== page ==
THE MOST IMPORTANT THING I'VE LEARNED ABOUT MONEY...
THE MOST IMPORTANT THING I'VE LEARNED ABOUT MONEY...
Maclean’s asked famous Canadians for their financial insight. Here’s what we know for sure.
THE WEALTH REPORT
Money is difficult to accumulate in any quantity, even harder to retain, and easy to dissipate; but at no stage in its pursuit, useful though it is, is money as important as good health and luck,
peace of mind, a permanent relationship, serious cultural attainments or a good reputation.
—CONRAD BLACK, former CEO, Hollinger International
'Spend less than 1 earn’
—SHERRY COOPER, executive VP, BMO Financial
My mother always said “if you save your pennies the pounds will take care of themselves.” I learned to be careful from her. I’ve always been generous yet practical, extravagant yet thrifty. I buy luxury cars, but they’re two years old. I buy designer suits but wear them to death. I indulge my friends and family but brown bag my lunch.
—DENISE DONLON, former president of Sony Music Canada
on feeling those think wealth is things my is to be you biggest how great able to feel lesson do a duty the all to do: take care of your family, support worthy causes, help make a difference in
the lives of the less fortunate. However, this is followed closely by the unbelievable number of hot women who start randomly sending you pictures, sometimes nude, of themselves through the Internet.
—CALVIN AYRE, founder of Bodog.com Entertainment
I had a reasonably comfortable childhood, but when I got married and was out on my own I was poor as a church mouse. I had to work seven days a week just to pay the rent and the food. So I’ve learned it’s nice to have money. I wouldn’t say that I’m parsimonious, but I certainly don’t squander it. —ALLAN SLAIGHT, Standard Broadcasting founder
As I've told my children many times, I had the benefit of knowing what wealth can give you, but I also had the drive to get there without being given it. I’ve seen too many people who never achieve anything because they’ve been handed large amounts of money, which takes away the very drive and incentive that gives you the self-confidence to succeed. I never wanted to rob my kids of that vital ingredient of self-confidence.
—PETER MUNK, founder and chairman, Barrick Gold Corporation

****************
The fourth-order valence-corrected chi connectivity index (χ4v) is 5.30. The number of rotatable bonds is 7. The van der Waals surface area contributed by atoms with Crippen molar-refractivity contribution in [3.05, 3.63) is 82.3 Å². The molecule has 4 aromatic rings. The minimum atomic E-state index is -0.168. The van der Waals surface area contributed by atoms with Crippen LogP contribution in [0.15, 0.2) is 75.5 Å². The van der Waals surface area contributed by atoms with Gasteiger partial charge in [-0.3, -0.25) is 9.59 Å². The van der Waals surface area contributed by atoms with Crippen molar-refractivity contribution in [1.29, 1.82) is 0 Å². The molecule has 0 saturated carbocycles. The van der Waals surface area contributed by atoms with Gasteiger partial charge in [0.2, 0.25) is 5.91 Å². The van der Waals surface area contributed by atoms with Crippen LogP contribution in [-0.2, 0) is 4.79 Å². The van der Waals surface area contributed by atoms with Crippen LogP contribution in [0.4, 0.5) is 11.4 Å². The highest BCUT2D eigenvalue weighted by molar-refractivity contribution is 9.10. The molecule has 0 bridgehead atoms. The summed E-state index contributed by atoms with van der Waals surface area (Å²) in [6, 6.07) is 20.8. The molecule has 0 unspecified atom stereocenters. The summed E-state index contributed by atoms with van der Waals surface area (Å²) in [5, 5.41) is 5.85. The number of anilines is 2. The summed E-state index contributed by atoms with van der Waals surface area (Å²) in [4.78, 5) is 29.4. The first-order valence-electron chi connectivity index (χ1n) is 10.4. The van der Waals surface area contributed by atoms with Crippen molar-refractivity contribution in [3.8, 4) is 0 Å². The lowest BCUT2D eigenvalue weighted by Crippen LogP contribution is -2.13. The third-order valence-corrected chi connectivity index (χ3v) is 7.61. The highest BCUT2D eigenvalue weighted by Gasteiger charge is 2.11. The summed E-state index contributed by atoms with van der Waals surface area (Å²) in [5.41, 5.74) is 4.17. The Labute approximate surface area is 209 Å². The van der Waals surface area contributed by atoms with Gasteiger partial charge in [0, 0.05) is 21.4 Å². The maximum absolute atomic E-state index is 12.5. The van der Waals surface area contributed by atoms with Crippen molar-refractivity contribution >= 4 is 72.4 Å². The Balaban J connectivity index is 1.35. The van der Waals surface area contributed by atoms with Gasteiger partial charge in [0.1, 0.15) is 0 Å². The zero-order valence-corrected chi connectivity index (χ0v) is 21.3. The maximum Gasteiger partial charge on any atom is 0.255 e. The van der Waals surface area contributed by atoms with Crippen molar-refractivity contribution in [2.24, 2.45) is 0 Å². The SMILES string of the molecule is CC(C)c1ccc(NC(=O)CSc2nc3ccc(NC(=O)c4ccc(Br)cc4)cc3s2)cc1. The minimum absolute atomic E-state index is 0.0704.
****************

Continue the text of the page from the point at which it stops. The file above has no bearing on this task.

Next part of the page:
It’s what power is. Collectively we have the power to move money around and it is our obligation to make sure people do not starve, and have a better quality of life. —OLIVIA CHOW, NDP MP
If you've got a good educational opportunity, borrow. Evaluate it carefully, as you would any investment, but more often than not, you’ll get a healthy return.
—SEAMUS O'REGAN, Canada AM co-host
‘Once it’s spent, you can’t aet it back’
—CAROLYN BENNETT, Liberal MP
‘The first thing I learned about financial management is that there is always ] more to leam’
—MIKE WEIR, professional golfer
I’ve spent a life being a financial social worker. I manage other people’s anxieties. Some people never learn how to give, they end up keeping it till they’re in their grave. That’s a disconcerting value I’ve seen in people.
—MILTON WONG, chairman, HSBC Investments (Canada)
The only thing that makes humans different from everything else in the universe is free will and the perception of time. To me, money is a crystallization of free will and time.
What I have learned about money, from living in the United States for the past two decades, is that the rich care about it in inverse proportion to need. That is, the people who argue most for things like tax breaks are the people with the most money, and the more money they have the more strongly they feel about claims on their money—even though, of course, you’d think that someone with a billion dollars wouldn’t care two hoots about what their tax bill was. They have a billion dollars! I still haven’t figured this one out. —MALCOLM GLADWELL, writer (‘Blink’ and ‘The Tipping Point’)